Miners Alley Playhouse presents An Evening of Albee, featuring two of Edward Albee's earliest works, The American Dream and The Zoo Story. These one act plays go to the roots of Albee's 40 years of Pulitzer Prize winning storytelling and examines the American condition at the beginning of the 1960's.
The American Dream comically portrays the dynamic of a highly
dysfunctional yet not-so-unfamiliar family. It opens with the aging Mommy and Daddy. While Mommy quarrels over whether her hat is a shade of beige or wheat, the two must figure out if they're going to send Grandma off with the "van man" to a retirement home. Figuring out what to do with Grandma is the essential force of this play, but this time Grandma has her own agenda. When her version of the American dream comes along, she is finally able to give Mommy and Daddy what they want.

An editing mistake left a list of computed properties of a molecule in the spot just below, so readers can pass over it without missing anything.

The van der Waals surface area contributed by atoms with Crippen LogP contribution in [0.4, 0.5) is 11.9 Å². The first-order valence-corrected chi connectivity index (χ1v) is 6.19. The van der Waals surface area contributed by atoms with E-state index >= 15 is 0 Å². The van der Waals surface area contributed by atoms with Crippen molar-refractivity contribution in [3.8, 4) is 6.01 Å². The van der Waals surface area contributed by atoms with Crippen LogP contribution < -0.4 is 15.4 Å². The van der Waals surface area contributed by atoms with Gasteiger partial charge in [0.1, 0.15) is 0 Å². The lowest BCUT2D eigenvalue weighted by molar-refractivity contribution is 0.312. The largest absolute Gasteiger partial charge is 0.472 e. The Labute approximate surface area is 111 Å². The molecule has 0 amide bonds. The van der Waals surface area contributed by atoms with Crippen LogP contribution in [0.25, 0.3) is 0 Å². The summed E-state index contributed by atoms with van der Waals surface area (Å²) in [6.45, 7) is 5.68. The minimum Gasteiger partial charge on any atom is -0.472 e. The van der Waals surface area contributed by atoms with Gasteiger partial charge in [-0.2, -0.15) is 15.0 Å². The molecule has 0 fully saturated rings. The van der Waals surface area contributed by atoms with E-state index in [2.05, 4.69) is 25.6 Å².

In The Zoo Story, Peter is an upper middle-class, middle-aged man,
enjoying a quiet day in Central Park. Jerry, who seems a typical bum, intrudes on Jerry's solitude with his desire to talk about the things he has on his mind; about having "been to the Zoo," about the death of his parents, about the squalid rooming house in which he lives. This play proceeds from this unplanned encounter between these two men in a park on an emotional journey through introspection, anger and revelation. It was this relatively short one-act that first made Albee famous as a playwright, and years
later, is still powerful and provocative.